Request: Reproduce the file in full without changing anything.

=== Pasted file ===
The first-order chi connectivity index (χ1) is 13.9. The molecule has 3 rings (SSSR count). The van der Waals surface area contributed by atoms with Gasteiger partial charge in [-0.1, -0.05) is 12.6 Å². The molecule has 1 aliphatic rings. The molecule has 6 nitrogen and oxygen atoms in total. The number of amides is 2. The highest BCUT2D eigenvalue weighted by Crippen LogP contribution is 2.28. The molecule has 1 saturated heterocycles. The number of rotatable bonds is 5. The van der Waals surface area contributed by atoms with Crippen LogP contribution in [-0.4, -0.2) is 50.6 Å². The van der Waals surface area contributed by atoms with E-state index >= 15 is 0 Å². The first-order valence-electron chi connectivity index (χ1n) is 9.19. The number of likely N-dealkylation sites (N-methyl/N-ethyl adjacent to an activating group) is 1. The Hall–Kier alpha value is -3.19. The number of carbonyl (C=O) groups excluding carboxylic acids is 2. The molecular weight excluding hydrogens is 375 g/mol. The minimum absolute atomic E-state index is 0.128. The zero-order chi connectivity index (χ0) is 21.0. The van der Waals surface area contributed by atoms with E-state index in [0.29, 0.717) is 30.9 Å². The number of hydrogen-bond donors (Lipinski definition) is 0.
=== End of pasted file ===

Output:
The first-order chi connectivity index (χ1) is 13.9. The molecule has 3 rings (SSSR count). The van der Waals surface area contributed by atoms with Gasteiger partial charge in [-0.1, -0.05) is 12.6 Å². The molecule has 1 aliphatic rings. The molecule has 6 nitrogen and oxygen atoms in total. The number of amides is 2. The highest BCUT2D eigenvalue weighted by Crippen LogP contribution is 2.28. The molecule has 1 saturated heterocycles. The number of rotatable bonds is 5. The van der Waals surface area contributed by atoms with Crippen LogP contribution in [-0.4, -0.2) is 50.6 Å². The van der Waals surface area contributed by atoms with E-state index >= 15 is 0 Å². The first-order valence-electron chi connectivity index (χ1n) is 9.19. The number of likely N-dealkylation sites (N-methyl/N-ethyl adjacent to an activating group) is 1. The Hall–Kier alpha value is -3.19. The number of carbonyl (C=O) groups excluding carboxylic acids is 2. The molecular weight excluding hydrogens is 375 g/mol. The minimum absolute atomic E-state index is 0.128. The zero-order chi connectivity index (χ0) is 21.0. The van der Waals surface area contributed by atoms with E-state index in [0.29, 0.717) is 30.9 Å². The number of hydrogen-bond donors (Lipinski definition) is 0.